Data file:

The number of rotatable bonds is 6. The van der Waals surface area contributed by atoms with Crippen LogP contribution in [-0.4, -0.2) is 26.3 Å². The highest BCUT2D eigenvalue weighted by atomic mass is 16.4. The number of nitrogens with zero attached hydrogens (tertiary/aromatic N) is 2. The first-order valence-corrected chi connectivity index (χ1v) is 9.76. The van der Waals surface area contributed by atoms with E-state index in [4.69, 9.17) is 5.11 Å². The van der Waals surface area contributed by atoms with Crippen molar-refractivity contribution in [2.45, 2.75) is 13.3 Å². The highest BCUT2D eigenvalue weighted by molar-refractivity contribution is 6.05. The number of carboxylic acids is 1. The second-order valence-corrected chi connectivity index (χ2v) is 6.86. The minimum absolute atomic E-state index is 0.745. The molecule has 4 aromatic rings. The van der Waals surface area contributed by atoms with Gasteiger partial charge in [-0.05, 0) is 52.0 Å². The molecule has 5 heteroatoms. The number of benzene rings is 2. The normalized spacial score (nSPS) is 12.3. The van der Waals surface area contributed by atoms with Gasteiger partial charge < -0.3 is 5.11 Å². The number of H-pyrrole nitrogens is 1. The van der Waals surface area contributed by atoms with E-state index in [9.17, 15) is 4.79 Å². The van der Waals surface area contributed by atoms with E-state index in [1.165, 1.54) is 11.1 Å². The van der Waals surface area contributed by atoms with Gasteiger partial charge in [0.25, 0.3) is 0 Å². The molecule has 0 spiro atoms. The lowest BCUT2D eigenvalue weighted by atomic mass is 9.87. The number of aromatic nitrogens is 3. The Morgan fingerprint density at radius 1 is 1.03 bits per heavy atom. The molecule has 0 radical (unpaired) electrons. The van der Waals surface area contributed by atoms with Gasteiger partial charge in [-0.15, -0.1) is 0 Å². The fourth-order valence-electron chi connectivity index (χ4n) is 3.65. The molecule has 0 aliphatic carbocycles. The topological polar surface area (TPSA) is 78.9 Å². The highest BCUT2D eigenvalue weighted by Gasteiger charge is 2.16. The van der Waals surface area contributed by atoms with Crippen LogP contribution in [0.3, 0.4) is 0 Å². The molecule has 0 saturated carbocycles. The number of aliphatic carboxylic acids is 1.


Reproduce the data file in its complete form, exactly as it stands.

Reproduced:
The number of rotatable bonds is 6. The van der Waals surface area contributed by atoms with Crippen LogP contribution in [-0.4, -0.2) is 26.3 Å². The highest BCUT2D eigenvalue weighted by atomic mass is 16.4. The number of nitrogens with zero attached hydrogens (tertiary/aromatic N) is 2. The first-order valence-corrected chi connectivity index (χ1v) is 9.76. The van der Waals surface area contributed by atoms with E-state index in [4.69, 9.17) is 5.11 Å². The van der Waals surface area contributed by atoms with Crippen molar-refractivity contribution in [2.45, 2.75) is 13.3 Å². The highest BCUT2D eigenvalue weighted by molar-refractivity contribution is 6.05. The number of carboxylic acids is 1. The second-order valence-corrected chi connectivity index (χ2v) is 6.86. The minimum absolute atomic E-state index is 0.745. The molecule has 4 aromatic rings. The van der Waals surface area contributed by atoms with Gasteiger partial charge in [-0.05, 0) is 52.0 Å². The molecule has 5 heteroatoms. The number of benzene rings is 2. The normalized spacial score (nSPS) is 12.3. The van der Waals surface area contributed by atoms with Gasteiger partial charge < -0.3 is 5.11 Å². The number of H-pyrrole nitrogens is 1. The van der Waals surface area contributed by atoms with E-state index in [9.17, 15) is 4.79 Å². The van der Waals surface area contributed by atoms with E-state index in [1.165, 1.54) is 11.1 Å². The van der Waals surface area contributed by atoms with Gasteiger partial charge in [0.25, 0.3) is 0 Å². The molecule has 0 spiro atoms. The lowest BCUT2D eigenvalue weighted by atomic mass is 9.87. The number of aromatic nitrogens is 3. The Morgan fingerprint density at radius 1 is 1.03 bits per heavy atom. The molecule has 0 radical (unpaired) electrons. The van der Waals surface area contributed by atoms with Gasteiger partial charge in [-0.15, -0.1) is 0 Å². The fourth-order valence-electron chi connectivity index (χ4n) is 3.65. The molecule has 0 aliphatic carbocycles. The topological polar surface area (TPSA) is 78.9 Å². The highest BCUT2D eigenvalue weighted by Gasteiger charge is 2.16. The van der Waals surface area contributed by atoms with Crippen LogP contribution in [0.3, 0.4) is 0 Å². The molecule has 0 saturated carbocycles. The number of aliphatic carboxylic acids is 1.